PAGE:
[The Teshima Art Museum (above) in Naoshima, Japan brought economic prosperity to a small island in decline. Photo from https://benesse-artsite.jp/en/]
Editor for this page: Clara Copiglia
Illustrations of Relationships Between Architecture and Tourism.
This page collects lessons about the impact of architectural projects on place-making, restoration, or recovery. These projects range from small installations to larger strategies that impact the surrounding territory – territory is defined here as the context of the project, its environment, community, culture, and economy.
We invite you to help expand its content.
Larger themes – depopulation, nature appeal, indigenous communities, ruins care, and overtourism – frame the various case studies below. An example illustrates each category. You can find an extensive collection of such examples here.
Architecture can become a tool against depopulation. Renovations or new construction projects can revive rural or urban destinations in decline when they integrate the local community, landscape, and an understanding of local history.
Rural Example – Naoshima Island, Japan
Naoshima, a small island in the Seto Inland Sea, experienced drastic population loss in the 1960s. At the same time, a wealthy businessman was looking for a home for his art collection. He hired Tadao Ando, a world-famous architect, to build a museum on Naoshima. Today, Naoshima Island is a major art destination, where visitors cruise on electric bikes and local life has return. The island now has multiple new museums and art installations. Renovated traditional buildings house a bathhouse, restaurants, accommodations, and art. But Naoshima was only the beginning of the Seto sea island’s transformation. Other Islands, such as Teshima and Inujima, followed Naoshima’s path.
Urban Example – MassMoca, United States
Once a thriving manufacturing town with an increasing population, the mill town of North Adams, Massachusetts, faced financial trouble in 1984 with the shutdown of local companies. Thomas Krens, the director of Williams College Museum of Art (who later became Director of the Solomon R. Guggenheim Museum), was looking for a space to exhibit large contemporary art pieces. North Adam’s mayor proposed an empty factory in the town, and in 1999, the world’s largest contemporary art museum was born. Today, North Adams revolves around art, and MassMoca (Massachusetts Museum of Contemporary Art) brought economic prosperity and tourism.
Architectural projects can invite visitors to step into nature by creating new attractions. The project can create a new path in nature or sit along an existing path, reviving it.
Example – Festival des Cabanes, France
The Festival des Cabanes – Small Pavilions Festival– is an annual architecture event near Annecy, France. Every year, architecture students and young architects participate in a competition to construct 12 wooden pavilions spread out in the area south of Lake Annecy. Each pavilion stays from Spring to Autumn and is dismantled at the end of the exhibition. The festival invites visitors to this natural region instead of limiting tourism to the popular lakeshore. Equipped with a map, the visitors walk in nature to reach the pavilions constructed by the competition’s participants. This festival gives a unique opportunity for young architects and brings tourists to rural areas.
Some projects can create a meeting place between indigenous communities and visitors, where tourists can learn about local traditions and history. The indigenous community should set the intentions of the project.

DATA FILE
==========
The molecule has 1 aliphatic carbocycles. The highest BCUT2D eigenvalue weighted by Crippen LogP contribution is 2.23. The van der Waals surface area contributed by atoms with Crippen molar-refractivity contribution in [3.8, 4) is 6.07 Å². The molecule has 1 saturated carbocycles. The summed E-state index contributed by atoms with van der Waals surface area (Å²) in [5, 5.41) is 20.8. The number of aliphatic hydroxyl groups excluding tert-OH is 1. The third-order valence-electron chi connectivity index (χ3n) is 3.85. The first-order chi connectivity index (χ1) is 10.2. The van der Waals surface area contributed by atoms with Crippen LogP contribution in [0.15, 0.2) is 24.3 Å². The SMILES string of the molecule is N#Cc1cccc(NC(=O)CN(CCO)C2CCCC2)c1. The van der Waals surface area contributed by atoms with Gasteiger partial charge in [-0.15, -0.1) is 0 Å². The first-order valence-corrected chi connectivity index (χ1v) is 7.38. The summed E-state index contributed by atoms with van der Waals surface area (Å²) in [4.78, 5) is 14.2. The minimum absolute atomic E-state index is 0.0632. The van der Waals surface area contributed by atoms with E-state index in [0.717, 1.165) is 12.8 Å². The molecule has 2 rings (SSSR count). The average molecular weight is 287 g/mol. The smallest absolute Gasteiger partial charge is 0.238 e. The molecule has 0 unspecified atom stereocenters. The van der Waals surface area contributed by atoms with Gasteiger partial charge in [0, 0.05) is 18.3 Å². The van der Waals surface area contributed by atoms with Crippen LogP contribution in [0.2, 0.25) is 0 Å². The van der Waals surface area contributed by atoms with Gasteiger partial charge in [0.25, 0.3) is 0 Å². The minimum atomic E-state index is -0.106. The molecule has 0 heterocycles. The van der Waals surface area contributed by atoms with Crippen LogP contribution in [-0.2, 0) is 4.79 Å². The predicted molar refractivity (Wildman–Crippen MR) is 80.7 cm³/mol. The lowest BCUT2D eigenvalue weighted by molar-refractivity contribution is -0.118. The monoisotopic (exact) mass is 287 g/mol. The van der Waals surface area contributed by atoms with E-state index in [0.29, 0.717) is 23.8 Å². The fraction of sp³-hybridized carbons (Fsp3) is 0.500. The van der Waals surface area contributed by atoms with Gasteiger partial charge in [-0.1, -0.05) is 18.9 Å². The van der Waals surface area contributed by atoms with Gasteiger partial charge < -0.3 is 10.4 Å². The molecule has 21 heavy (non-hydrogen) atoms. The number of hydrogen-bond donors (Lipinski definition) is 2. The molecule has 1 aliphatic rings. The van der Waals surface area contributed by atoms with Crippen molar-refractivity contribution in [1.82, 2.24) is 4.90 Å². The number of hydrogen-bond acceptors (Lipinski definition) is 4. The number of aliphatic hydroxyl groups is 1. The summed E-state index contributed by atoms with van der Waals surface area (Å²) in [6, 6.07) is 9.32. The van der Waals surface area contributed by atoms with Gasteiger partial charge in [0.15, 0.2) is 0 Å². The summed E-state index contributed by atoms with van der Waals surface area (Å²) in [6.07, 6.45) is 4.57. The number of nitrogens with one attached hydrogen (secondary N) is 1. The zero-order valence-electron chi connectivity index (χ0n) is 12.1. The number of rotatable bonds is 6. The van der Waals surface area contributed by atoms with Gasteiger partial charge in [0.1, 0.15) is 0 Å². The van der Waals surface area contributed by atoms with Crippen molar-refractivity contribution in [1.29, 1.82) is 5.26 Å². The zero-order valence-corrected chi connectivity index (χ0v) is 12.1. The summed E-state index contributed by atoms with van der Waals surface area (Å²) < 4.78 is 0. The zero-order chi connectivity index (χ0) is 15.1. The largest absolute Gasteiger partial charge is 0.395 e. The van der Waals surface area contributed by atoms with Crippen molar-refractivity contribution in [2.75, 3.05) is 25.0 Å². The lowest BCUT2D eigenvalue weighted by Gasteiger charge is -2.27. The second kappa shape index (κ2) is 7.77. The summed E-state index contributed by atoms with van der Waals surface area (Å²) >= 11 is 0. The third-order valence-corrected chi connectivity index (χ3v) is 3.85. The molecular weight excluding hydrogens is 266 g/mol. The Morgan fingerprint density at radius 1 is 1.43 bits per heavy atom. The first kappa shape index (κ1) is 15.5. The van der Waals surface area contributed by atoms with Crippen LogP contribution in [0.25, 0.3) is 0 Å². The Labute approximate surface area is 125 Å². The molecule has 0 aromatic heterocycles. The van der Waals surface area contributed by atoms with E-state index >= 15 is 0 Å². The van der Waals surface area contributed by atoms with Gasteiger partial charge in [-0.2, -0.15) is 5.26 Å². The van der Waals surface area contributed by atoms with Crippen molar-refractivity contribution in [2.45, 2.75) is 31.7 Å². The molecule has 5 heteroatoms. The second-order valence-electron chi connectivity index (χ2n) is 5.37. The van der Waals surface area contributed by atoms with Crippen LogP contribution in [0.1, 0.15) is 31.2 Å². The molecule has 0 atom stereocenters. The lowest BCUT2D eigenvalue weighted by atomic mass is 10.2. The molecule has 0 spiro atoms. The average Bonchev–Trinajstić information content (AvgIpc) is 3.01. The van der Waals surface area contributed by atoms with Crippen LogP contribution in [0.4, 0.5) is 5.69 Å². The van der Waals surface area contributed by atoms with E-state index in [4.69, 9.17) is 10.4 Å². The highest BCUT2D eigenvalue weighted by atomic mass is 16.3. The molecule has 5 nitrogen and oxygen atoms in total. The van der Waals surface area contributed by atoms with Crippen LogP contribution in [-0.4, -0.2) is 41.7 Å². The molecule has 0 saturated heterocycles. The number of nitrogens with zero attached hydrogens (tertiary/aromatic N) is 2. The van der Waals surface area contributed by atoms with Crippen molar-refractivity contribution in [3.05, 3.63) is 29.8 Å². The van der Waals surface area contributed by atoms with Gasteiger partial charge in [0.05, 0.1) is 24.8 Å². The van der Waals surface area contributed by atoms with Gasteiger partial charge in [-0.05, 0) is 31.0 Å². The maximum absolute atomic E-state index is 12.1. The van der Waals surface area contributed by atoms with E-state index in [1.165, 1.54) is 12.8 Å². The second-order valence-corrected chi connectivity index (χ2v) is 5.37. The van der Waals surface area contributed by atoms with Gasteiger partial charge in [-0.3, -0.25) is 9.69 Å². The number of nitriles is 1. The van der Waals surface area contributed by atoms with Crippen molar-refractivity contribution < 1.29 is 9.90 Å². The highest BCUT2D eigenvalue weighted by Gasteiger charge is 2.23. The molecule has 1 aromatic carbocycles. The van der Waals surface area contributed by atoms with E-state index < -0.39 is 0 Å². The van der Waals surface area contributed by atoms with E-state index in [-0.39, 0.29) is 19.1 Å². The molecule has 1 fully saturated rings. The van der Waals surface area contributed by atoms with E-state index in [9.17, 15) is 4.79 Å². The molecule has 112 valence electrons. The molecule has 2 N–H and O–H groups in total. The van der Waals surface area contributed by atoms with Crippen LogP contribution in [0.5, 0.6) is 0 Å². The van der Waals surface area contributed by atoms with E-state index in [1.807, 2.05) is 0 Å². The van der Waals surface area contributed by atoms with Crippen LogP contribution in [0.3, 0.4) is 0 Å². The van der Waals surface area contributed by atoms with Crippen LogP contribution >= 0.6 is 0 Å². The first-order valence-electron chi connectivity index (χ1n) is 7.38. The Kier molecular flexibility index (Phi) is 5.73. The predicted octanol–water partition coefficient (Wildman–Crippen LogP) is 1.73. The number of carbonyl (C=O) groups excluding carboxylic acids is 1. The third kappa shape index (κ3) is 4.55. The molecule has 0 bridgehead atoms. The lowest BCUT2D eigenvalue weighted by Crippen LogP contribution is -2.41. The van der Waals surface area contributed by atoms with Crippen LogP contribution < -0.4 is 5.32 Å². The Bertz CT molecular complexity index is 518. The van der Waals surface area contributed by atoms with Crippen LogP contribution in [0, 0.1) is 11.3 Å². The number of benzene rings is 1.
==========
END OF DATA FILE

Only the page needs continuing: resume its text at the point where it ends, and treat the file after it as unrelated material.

Example – Krakani Lumi, Australia
Krakani Lumi – Place of Rest – is a series of pavilions on a guided walk in Tasmania. The palawa community owns the land and operates the 4-day/3-night journey called the ‘wukalina walk’. The architects collaborated with the Aboriginal Land Council of Tasmania to create unique campsites where visitors can rest and learn about traditions. The tectonic and materiality of the project pay homage to the First Tasmanians and their land. The exterior of the pavilions is made of charred Tasmanian timber to blend with their surroundings. The architects had the buildings prefabricated off-site to minimize impact on the land.
Due to financial and political constraints, many ruins are difficult to maintain and renovate. Adaptive reuse projects or participatory tourism provide sustainable strategies to care for ruins.
Example – Canova Association, Italy
The Canova Association is a nonprofit founded in 2022. Its goal is to bring awareness to stone architecture in Nava, Italy. In collaboration with the municipality, the association facilitates acquiring and restoring the small medieval village’s stone buildings. The non-profit organizes guided tours for tourists to discover the village, events for its members, and workshops dedicated to architectural restoration.
Overtourism is the opposite of sustainable tourism. Various policies help resist this scourge, and architectural or territorial interventions can also be part of the solution by creating alternative paths and attractions.
Example – Alternative Moray, Peru
The AA Nanotourism Visiting School is a teaching program developed by the Architectural Association, School of Architecture, London, UK. Each year, they organize workshops with architecture students and young architects about sustainable tourism. In 2019, the workshop took place in Moray, one of Peru’s most popular Inca sites. The students collected the community’s history and proposed an alternative path for visiting Moray. Small installations invite visitors to get away from the touristic route to learn about the local community and participate in activities.